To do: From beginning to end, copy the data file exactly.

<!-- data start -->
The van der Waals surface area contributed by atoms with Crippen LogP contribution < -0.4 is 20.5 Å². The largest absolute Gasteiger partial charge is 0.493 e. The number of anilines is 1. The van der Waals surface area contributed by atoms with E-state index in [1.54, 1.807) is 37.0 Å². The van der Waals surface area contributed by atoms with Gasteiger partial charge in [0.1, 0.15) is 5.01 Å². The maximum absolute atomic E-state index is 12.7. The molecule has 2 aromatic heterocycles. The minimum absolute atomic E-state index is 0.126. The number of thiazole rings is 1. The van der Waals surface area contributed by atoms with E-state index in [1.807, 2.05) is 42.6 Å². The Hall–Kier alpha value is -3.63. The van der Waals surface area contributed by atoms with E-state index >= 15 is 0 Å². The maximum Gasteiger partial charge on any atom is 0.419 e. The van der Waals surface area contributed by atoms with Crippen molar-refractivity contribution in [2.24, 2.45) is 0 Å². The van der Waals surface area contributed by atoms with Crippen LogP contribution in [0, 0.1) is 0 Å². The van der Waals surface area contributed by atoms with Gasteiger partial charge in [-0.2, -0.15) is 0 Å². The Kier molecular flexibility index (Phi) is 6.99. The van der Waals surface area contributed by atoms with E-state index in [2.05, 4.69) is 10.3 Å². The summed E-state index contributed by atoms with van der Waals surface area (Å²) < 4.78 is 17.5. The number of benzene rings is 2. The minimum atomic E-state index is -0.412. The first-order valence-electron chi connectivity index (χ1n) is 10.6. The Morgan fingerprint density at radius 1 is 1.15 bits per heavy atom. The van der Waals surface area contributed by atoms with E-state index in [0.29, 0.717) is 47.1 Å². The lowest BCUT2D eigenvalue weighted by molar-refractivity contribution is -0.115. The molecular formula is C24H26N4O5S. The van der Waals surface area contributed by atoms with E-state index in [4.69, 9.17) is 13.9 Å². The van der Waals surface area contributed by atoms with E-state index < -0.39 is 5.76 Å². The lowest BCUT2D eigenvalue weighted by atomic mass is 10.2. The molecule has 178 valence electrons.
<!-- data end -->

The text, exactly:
The van der Waals surface area contributed by atoms with Crippen LogP contribution < -0.4 is 20.5 Å². The largest absolute Gasteiger partial charge is 0.493 e. The number of anilines is 1. The van der Waals surface area contributed by atoms with E-state index in [1.54, 1.807) is 37.0 Å². The van der Waals surface area contributed by atoms with Gasteiger partial charge in [0.1, 0.15) is 5.01 Å². The maximum absolute atomic E-state index is 12.7. The molecule has 2 aromatic heterocycles. The minimum absolute atomic E-state index is 0.126. The number of thiazole rings is 1. The van der Waals surface area contributed by atoms with E-state index in [1.807, 2.05) is 42.6 Å². The Hall–Kier alpha value is -3.63. The van der Waals surface area contributed by atoms with E-state index >= 15 is 0 Å². The maximum Gasteiger partial charge on any atom is 0.419 e. The van der Waals surface area contributed by atoms with Crippen molar-refractivity contribution in [2.24, 2.45) is 0 Å². The van der Waals surface area contributed by atoms with Crippen LogP contribution in [0, 0.1) is 0 Å². The van der Waals surface area contributed by atoms with Gasteiger partial charge in [-0.2, -0.15) is 0 Å². The Kier molecular flexibility index (Phi) is 6.99. The van der Waals surface area contributed by atoms with E-state index in [2.05, 4.69) is 10.3 Å². The summed E-state index contributed by atoms with van der Waals surface area (Å²) < 4.78 is 17.5. The number of benzene rings is 2. The minimum atomic E-state index is -0.412. The first-order valence-electron chi connectivity index (χ1n) is 10.6. The Morgan fingerprint density at radius 1 is 1.15 bits per heavy atom. The van der Waals surface area contributed by atoms with E-state index in [0.29, 0.717) is 47.1 Å². The lowest BCUT2D eigenvalue weighted by molar-refractivity contribution is -0.115. The molecular formula is C24H26N4O5S. The van der Waals surface area contributed by atoms with E-state index in [4.69, 9.17) is 13.9 Å². The van der Waals surface area contributed by atoms with E-state index < -0.39 is 5.76 Å². The lowest BCUT2D eigenvalue weighted by atomic mass is 10.2. The molecule has 178 valence electrons.